Today is Groundhog Day, a day on which we get our extended weather forecast for a rodent. It's a schtick, of course: if he sees his shadow, six more weeks of winter; if he doesn't, spring is only six weeks away. You do the math.
But this is a day about more than the gimmick. Groundhog's Day is about hope. I think that's why we're all willing to wonder where the shadows are this morning. Are they here? Are they not?
It's because by the beginning of February, the winter has been quite long enough. The short days. The long nights. The darkness. The grey skies. The cold temperatures. The world lies dormant - all the plants have tucked away into the earth for the season. Nothing new is growing. Nothing is showing its colors. The world is pale, and we're all ready for a little spring. We're ready for the trees to start budding, for the skies to clear, for the crocus and all its little friends to start poking out of the ground.
Then the groundhog peeks out and we're all like, We'll take it. At least something's coming out of this cold, dead ground.
That's the hope of the groundhog - he's the first thing every year to pop his little head out of the ground and remind us that the earth is preparing to spring forth with new life. He's the first new life. He's the first indication that something is going to grow, that something's going to happen, that this earth is going to breathe again.
And he's looking for the same things we're looking for - he's looking for a little light. The entire gimmick of the groundhog centers around the light. Is there enough light to see his shadow? Is there only darkness? Which is more powerful? A little bit of light always wins; in a speck of light, there is always a shadow.
I'm told he saw his shadow this morning, which means six more weeks of winter. It's a bit counterintuitive - shouldn't the presence of light mean spring is closer? If the groundhog sees his shadow, shouldn't that mean the light is already starting to rise? Maybe. But there's another way to look at this, too. That there's enough light today for him to see his shadow (and seriously, who couldn't see his own shadow in the glare of all the television lights?), then maybe that little glimpse is enough for him to hold on for six more long weeks of winter. Maybe the combination of coming out of the ground and having a shadow at all is enough hope for a few more days of a season of darkness.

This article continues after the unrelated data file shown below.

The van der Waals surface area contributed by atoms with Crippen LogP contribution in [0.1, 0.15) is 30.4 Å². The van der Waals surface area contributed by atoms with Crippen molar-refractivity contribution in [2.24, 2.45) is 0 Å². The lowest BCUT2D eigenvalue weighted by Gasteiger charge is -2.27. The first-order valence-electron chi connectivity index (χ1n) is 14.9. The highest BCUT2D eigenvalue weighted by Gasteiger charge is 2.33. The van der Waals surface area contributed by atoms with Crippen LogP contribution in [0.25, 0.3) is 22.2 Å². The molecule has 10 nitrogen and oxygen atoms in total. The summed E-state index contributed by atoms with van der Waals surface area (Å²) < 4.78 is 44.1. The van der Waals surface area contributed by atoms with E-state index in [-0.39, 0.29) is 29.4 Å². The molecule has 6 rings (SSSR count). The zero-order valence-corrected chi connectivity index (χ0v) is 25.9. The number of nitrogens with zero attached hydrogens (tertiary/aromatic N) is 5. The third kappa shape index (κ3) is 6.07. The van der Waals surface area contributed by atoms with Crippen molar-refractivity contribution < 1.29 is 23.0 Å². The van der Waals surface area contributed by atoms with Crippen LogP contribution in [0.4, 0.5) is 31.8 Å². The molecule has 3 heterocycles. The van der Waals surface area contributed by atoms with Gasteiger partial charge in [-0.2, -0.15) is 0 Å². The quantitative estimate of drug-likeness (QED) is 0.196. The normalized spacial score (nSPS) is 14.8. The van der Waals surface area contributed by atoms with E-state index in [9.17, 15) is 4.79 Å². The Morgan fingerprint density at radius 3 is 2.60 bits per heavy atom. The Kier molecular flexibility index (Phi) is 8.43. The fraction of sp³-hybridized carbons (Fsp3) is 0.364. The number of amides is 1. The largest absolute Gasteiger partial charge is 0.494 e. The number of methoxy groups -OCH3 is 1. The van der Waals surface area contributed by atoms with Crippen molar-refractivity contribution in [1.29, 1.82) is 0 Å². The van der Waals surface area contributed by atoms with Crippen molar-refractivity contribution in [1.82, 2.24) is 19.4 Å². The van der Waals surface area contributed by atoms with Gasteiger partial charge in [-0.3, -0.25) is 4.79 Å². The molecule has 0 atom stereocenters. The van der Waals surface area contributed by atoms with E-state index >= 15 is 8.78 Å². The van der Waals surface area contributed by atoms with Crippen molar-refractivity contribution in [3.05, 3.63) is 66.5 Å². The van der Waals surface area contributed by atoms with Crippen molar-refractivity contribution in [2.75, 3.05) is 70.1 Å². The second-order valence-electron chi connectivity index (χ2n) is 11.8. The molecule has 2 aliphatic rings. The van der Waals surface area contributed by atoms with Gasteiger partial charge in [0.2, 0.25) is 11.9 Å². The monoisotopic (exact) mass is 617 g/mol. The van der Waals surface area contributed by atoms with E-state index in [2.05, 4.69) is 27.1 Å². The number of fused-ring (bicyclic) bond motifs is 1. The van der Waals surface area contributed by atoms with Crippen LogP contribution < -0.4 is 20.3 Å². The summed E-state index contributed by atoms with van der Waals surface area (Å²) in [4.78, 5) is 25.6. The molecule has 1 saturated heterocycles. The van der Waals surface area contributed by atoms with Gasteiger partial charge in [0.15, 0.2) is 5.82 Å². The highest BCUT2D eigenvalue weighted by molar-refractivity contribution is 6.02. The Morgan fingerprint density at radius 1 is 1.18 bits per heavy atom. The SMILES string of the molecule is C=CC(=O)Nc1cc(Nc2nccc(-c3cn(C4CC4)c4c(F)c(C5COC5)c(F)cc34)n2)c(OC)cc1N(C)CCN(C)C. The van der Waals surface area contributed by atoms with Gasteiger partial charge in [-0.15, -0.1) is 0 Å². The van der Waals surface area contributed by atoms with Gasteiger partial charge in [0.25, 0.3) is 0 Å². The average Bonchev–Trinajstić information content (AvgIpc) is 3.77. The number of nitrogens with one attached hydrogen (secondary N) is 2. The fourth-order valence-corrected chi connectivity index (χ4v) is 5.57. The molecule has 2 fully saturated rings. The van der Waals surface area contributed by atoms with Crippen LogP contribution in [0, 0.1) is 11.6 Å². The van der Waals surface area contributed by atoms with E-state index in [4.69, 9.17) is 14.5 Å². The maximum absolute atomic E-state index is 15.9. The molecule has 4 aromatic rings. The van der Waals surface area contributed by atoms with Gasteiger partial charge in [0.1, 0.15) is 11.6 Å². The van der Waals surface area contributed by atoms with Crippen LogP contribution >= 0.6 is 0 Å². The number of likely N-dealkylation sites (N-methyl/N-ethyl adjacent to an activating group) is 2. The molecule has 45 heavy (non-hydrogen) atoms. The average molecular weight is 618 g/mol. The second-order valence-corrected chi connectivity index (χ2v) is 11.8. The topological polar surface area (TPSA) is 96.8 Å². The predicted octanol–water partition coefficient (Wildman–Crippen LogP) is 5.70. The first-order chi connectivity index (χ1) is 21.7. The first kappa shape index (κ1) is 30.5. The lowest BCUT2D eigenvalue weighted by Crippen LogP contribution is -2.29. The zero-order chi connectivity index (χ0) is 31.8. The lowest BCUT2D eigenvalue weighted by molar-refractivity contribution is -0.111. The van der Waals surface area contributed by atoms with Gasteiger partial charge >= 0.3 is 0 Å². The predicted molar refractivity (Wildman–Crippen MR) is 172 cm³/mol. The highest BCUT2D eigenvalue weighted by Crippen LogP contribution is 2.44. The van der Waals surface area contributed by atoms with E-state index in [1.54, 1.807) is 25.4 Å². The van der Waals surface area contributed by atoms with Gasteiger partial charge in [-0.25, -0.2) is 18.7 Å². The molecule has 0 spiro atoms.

I know from a human point of view, it would be nice. Just enough of a breath of the seasons changing, just enough hope to keep holding on. It's encouragement. It's strength renewed. For the briefest of moments, we get one good breath. For the briefest of moments, we get one streak of light. And suddenly, we know: spring is coming. We just have to get through the winter. And suddenly, we can. It doesn't seem as hard. It doesn't seem as grinding. Just six more weeks. Just a little bit longer. Then the light will shine for real and we can watch our shadows dance.
But suppose the groundhog got up this morning and saw no shadow. Suppose he popped his head out of the ground and looked around and saw nothing. Then they'd say that spring is just around the corner. This, too, is a message based in hope. It's a reminder that even though today is dark, it doesn't last forever. The seasons are still changing. Spring is still coming. You just have to hold on a little longer.
That's what I love about this day - it's the hope. It's the message, either way, that you just have to hold on a little longer. That you just have to push through this season and get there. Spring is coming.
I don't know what season of your life you're in right now, but take a lesson from the groundhog today. Poke your head out of the ground and dare to be the first thing to breathe in the new life of a new season. Look around, take stock, and grab hope. This season doesn't last forever; something new is just around the corner. Spring is coming.